Tuesday, July 30, 2013

Boys, girls and the Christian hang up on improper thoughts

When I was a boy in the late 60s and early 70s, we played all sorts of sports (except soccer), boys simply never played against girls. As we grew older, some of the girls became athletes, some became academics while others cheerleaders, or band geeks, or acting geeks, or any number of other things. I became a good athlete with two standout sisters. One sister was a beautiful baton-twirling majorette who played a mean game of softball, while  the other was a statuesque and formidable athlete (who could twirl a baton as well). As teens, we did not compete against each other because it was generally understood that girls did not have the chops to compete with boys. Of course, this was complete bullshit. There were other factors that prevented formal coed sports, but when the coaches were away, we played against each other anyway. 

My athletic sister was an All American athlete in three sports. She was the best in her class at basketball, softball and volleyball. I played basketball well, and other sports… not so well. There was no comparison in athletic our abilities, my sister was the better athlete. I started on the boy's basketball team and she was the captain of the girl's team. Was she better than me at basketball? No, but she was better than at least half the boys on my team. One of her friends was my size and arguably better than me. Several of my sister's teammates were at least as good as several of my teammates. If we had been allowed to field a team of mixed athletes, my sister would have competed with me for playing time and her friend may have had my starting spot. The myth of female inequity did not hold when we are young. Could the best female athlete play on an average NBA team today? I think it is possible but unlikely. 

There reasons why we were prevented from playing together seems to have been focused on giving girls an opportunity to play sports without big bad nasty boys ruining the experience. Plus, we were told that the bigger boys would hurt the littler girls. That was largely true I think, except for a few cases were the girls could have put the hurt on the boys, like the girl who could have started on the boys basketball team. She was my size and every bit as physical while playing the game. What we never heard was that playing sports with girls would cause boys improper thoughts… unless we were playing sports at church.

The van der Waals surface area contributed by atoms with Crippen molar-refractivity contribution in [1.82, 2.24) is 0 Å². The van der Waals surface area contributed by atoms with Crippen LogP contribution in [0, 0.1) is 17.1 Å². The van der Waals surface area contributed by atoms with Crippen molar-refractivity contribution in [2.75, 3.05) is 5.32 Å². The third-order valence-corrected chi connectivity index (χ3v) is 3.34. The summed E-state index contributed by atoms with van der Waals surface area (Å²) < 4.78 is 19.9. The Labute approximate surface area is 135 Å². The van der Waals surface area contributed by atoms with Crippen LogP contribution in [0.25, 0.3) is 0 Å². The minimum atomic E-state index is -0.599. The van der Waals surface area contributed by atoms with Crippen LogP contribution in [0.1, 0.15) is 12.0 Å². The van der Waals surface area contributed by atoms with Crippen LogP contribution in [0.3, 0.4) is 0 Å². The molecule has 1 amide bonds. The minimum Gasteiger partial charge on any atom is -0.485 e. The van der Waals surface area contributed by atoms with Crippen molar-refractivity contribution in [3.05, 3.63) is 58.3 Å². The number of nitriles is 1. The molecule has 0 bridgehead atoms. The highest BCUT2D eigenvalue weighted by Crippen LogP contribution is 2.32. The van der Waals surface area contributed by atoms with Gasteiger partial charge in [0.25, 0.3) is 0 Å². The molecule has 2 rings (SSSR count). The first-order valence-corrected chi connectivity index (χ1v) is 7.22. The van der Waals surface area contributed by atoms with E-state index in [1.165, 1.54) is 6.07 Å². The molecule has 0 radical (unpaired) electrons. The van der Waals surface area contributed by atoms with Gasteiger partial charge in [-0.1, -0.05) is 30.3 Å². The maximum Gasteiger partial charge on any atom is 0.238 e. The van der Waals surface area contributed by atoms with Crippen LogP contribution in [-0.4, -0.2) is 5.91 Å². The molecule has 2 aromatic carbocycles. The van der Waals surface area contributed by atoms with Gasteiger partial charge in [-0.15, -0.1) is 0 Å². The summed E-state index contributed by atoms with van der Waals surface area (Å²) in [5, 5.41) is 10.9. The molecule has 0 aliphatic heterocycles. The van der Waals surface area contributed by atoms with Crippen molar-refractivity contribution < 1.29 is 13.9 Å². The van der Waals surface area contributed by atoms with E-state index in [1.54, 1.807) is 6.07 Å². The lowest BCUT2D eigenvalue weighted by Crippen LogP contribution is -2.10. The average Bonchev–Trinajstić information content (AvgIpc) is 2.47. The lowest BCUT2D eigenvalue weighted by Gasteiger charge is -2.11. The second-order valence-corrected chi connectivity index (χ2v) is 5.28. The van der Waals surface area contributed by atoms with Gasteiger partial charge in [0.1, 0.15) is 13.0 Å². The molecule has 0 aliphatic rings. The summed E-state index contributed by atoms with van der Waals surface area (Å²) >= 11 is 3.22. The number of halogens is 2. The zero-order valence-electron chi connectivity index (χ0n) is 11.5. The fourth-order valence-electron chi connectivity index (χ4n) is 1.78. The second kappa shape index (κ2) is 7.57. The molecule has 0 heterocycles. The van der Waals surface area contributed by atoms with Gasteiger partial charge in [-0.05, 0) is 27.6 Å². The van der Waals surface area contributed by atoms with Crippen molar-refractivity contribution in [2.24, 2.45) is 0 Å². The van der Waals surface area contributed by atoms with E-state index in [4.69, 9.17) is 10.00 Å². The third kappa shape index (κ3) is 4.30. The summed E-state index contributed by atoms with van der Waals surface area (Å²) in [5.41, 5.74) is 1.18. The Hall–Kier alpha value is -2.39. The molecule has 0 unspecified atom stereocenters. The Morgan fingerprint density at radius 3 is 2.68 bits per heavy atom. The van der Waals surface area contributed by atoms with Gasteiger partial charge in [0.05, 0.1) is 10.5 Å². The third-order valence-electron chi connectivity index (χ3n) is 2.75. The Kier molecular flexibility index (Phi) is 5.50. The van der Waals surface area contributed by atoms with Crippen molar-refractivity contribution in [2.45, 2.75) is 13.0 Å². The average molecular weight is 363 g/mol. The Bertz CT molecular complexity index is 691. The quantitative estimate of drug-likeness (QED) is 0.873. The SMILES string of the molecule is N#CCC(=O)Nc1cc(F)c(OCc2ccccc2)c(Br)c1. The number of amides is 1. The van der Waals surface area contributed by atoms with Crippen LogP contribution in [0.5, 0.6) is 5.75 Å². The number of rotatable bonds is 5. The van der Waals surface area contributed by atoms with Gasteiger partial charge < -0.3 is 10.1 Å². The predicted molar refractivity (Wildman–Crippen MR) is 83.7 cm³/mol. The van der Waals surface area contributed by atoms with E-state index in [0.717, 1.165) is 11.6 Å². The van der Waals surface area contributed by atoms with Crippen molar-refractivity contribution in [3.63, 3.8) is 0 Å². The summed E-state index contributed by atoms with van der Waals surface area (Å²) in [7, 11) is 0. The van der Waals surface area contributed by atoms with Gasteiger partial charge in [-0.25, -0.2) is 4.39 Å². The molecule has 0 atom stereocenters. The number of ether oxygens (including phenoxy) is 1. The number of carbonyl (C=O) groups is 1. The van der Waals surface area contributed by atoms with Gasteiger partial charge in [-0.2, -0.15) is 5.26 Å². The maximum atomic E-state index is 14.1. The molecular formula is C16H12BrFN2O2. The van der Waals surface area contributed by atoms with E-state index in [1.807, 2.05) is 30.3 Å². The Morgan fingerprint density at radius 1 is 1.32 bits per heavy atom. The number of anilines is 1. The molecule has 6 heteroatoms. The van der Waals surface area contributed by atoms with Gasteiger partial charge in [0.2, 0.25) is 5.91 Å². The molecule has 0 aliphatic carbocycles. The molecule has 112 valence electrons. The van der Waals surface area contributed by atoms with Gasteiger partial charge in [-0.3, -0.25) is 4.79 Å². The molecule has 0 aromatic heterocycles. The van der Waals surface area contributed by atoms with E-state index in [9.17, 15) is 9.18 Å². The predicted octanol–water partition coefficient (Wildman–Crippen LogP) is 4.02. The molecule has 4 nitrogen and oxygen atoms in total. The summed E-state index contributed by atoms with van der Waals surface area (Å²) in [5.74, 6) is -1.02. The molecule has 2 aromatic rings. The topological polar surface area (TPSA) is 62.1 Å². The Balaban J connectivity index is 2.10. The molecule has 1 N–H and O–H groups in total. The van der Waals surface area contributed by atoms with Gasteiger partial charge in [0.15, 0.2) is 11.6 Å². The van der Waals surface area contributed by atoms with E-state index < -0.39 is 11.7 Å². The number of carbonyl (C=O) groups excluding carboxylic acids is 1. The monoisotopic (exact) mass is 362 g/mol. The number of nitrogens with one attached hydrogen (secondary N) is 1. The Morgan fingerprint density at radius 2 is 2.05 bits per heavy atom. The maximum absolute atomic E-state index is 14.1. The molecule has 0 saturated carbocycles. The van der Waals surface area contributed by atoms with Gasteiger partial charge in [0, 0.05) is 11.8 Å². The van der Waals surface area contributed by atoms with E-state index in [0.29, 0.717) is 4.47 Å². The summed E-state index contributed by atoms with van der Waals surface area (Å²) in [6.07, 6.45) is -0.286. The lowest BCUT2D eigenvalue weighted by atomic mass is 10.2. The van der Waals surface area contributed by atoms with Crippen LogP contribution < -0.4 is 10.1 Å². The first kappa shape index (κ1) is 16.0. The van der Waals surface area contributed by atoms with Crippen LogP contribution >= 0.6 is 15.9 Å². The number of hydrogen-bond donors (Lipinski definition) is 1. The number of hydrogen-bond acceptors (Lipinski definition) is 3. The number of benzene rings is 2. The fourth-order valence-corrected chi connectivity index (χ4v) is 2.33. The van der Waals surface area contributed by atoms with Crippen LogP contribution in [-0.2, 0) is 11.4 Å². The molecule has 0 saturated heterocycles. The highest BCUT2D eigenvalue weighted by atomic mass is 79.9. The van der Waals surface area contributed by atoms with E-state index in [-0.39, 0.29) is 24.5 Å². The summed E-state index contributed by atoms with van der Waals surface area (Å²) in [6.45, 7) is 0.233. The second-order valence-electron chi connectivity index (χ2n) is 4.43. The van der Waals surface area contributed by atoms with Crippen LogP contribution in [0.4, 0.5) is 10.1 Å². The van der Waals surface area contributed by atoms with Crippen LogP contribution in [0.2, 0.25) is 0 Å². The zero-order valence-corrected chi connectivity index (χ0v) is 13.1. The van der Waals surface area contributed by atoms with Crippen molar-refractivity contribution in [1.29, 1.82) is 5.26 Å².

Girl kicked off football team to stop 'impure thoughts'

A 12-year-old girl has been kicked off her US school’s football team because she might cause her male teammates to have “impure” thoughts. Madison Baxter had been playing football for her Christian school’s team in Georgia for the past year but was recently told she would have to quit, the New York Daily News reports.

According to Madison’s mother, Cassy Blythe, Strong Rock Christian School CEO Patrick Stuart quoted the bible when he explained to her why her daughter could no longer play on the team.

Just to be clear, every twelve-year-old boy in America is full of impure thoughts. As a former boy myself, I can testify that this is true; as can every other man I know. Kicking a girl off the team because you think boys are having impure thoughts is wrong-headed and in its worst manifestation puts girls in burkas.  We cannot control what other people think, but we can influence behavior. If the boys act inappropriately, discipline them and teach them how to treat a teammate with respect. There is nothing like running a few lines to teach manners. 

Of course, impure thoughts is not really the issue is it? Young boys have delicate egos. How hard is it  on your ego to be knocked on your ass by a girl? I remember matching up for a one-on-one against my sister. She almost beat me. Five minutes later, her friend killed me. My ego… It was seriously bruised, but I recovered. 

Side note: My little sister the majorette was a good athlete herself. She chose another path and excelled. She would have dominated in sports if she chose too. Girls are like that.